Posts Tagged ‘Portsmouth harbour’

Verdun

 

They shall grow not old, as we that are left grow old:

Age shall not weary them, nor the years condemn.

At the going down of the sun and in the morning,

We will remember them.

 

At the eleventh hour, of the eleventh day, of the eleventh month. Forever.

The least – the very least – we can do, is to remember.

Not just those who died – so many, so young – but also for those who survived, broken but still courageous.

For a grandfather trawling for mines in Portsmouth harbour, a moment from death, day after day, for years.

For a father guiding convoys across the icy Atlantic, a moment from death, day after day, for years.

For an uncle surviving being a Pathfinder pilot, a moment from death, day after day, for years.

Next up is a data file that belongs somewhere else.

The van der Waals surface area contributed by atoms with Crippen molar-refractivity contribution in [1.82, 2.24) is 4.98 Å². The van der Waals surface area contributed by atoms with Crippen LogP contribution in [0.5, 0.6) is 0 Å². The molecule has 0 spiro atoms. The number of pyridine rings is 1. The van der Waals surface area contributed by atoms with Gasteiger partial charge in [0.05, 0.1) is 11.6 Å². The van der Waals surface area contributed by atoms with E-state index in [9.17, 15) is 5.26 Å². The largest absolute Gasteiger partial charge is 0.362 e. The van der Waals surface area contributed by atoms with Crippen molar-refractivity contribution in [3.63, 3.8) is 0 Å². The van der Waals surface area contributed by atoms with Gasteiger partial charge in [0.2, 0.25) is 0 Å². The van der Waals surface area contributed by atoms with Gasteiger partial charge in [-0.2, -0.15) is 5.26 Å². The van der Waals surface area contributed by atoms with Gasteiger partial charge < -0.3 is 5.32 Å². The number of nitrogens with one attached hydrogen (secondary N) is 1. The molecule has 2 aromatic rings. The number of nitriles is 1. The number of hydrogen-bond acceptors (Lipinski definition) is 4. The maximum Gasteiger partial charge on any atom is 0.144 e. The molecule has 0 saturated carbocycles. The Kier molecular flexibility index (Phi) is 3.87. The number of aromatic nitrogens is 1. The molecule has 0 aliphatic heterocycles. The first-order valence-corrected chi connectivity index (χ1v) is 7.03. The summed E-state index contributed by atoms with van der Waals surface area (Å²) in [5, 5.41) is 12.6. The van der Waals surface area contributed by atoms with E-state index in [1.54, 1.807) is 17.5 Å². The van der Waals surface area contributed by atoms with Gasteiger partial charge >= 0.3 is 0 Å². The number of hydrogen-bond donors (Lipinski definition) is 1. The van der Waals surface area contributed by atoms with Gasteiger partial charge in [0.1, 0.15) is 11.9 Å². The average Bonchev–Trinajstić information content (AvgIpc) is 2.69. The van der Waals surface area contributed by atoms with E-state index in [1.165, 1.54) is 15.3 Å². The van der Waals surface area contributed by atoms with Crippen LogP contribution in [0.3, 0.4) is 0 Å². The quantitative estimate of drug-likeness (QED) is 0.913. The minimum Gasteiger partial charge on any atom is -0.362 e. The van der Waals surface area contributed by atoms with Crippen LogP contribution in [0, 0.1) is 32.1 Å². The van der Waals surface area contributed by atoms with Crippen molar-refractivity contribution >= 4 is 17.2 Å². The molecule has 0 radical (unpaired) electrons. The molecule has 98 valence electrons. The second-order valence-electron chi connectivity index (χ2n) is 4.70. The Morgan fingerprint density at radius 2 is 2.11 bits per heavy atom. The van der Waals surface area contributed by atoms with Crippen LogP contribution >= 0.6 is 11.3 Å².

For the cousin imprisoned in the Far East and wracked with tropical diseases ever after, a moment from death, day after day, for years.

It is passing wonderful that any of them remained to any extent sane, and went on to raise families, run businesses, report the news, go to church, help their neighbours.

Lives cut short. Lives forever compromised. And for the civilian dead. And for all who served. None came through unscathed.

Until we have a world without war, we will remember. All of them, on all sides. And even then, we will never forget.

 

Cenotaph